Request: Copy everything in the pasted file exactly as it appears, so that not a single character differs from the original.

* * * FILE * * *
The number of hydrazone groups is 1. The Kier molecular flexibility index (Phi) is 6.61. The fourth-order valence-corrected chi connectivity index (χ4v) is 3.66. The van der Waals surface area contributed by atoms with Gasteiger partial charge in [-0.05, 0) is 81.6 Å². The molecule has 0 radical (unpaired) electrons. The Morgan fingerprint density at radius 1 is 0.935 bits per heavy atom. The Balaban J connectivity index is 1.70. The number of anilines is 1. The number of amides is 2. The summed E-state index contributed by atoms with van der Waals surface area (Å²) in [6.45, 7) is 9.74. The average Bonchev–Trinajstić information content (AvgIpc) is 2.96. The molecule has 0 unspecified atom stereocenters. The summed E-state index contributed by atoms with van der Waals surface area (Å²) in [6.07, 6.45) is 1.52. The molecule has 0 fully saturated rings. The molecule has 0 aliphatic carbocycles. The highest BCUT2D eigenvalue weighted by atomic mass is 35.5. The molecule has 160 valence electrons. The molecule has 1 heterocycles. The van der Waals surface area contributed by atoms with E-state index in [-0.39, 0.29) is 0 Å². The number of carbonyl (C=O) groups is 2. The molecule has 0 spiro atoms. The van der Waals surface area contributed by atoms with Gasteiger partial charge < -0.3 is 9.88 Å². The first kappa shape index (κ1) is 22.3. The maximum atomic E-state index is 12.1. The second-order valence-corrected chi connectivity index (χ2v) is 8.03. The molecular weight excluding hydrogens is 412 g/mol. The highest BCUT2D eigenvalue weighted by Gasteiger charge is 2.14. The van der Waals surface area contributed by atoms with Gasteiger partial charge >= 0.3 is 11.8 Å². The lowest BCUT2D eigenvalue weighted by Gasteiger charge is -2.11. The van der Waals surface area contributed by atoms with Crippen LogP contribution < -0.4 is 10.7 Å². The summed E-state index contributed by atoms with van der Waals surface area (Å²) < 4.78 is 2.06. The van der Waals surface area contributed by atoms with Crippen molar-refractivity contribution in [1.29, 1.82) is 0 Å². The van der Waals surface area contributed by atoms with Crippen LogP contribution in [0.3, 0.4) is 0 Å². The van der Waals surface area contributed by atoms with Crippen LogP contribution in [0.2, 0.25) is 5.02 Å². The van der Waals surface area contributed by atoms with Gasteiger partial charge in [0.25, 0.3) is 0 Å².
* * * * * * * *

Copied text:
The number of hydrazone groups is 1. The Kier molecular flexibility index (Phi) is 6.61. The fourth-order valence-corrected chi connectivity index (χ4v) is 3.66. The van der Waals surface area contributed by atoms with Gasteiger partial charge in [-0.05, 0) is 81.6 Å². The molecule has 0 radical (unpaired) electrons. The Morgan fingerprint density at radius 1 is 0.935 bits per heavy atom. The Balaban J connectivity index is 1.70. The number of anilines is 1. The number of amides is 2. The summed E-state index contributed by atoms with van der Waals surface area (Å²) in [6.45, 7) is 9.74. The average Bonchev–Trinajstić information content (AvgIpc) is 2.96. The molecule has 0 unspecified atom stereocenters. The summed E-state index contributed by atoms with van der Waals surface area (Å²) in [6.07, 6.45) is 1.52. The molecule has 0 fully saturated rings. The molecule has 0 aliphatic carbocycles. The highest BCUT2D eigenvalue weighted by atomic mass is 35.5. The molecule has 160 valence electrons. The molecule has 1 heterocycles. The van der Waals surface area contributed by atoms with E-state index in [-0.39, 0.29) is 0 Å². The number of carbonyl (C=O) groups is 2. The molecule has 0 spiro atoms. The van der Waals surface area contributed by atoms with Gasteiger partial charge < -0.3 is 9.88 Å². The first kappa shape index (κ1) is 22.3. The maximum atomic E-state index is 12.1. The second-order valence-corrected chi connectivity index (χ2v) is 8.03. The molecular weight excluding hydrogens is 412 g/mol. The highest BCUT2D eigenvalue weighted by Gasteiger charge is 2.14. The van der Waals surface area contributed by atoms with Gasteiger partial charge >= 0.3 is 11.8 Å². The lowest BCUT2D eigenvalue weighted by Gasteiger charge is -2.11. The van der Waals surface area contributed by atoms with Crippen LogP contribution < -0.4 is 10.7 Å². The summed E-state index contributed by atoms with van der Waals surface area (Å²) < 4.78 is 2.06. The van der Waals surface area contributed by atoms with Crippen molar-refractivity contribution in [1.29, 1.82) is 0 Å². The van der Waals surface area contributed by atoms with Crippen LogP contribution in [0.3, 0.4) is 0 Å². The van der Waals surface area contributed by atoms with Crippen LogP contribution in [0.2, 0.25) is 5.02 Å². The van der Waals surface area contributed by atoms with Gasteiger partial charge in [0.25, 0.3) is 0 Å².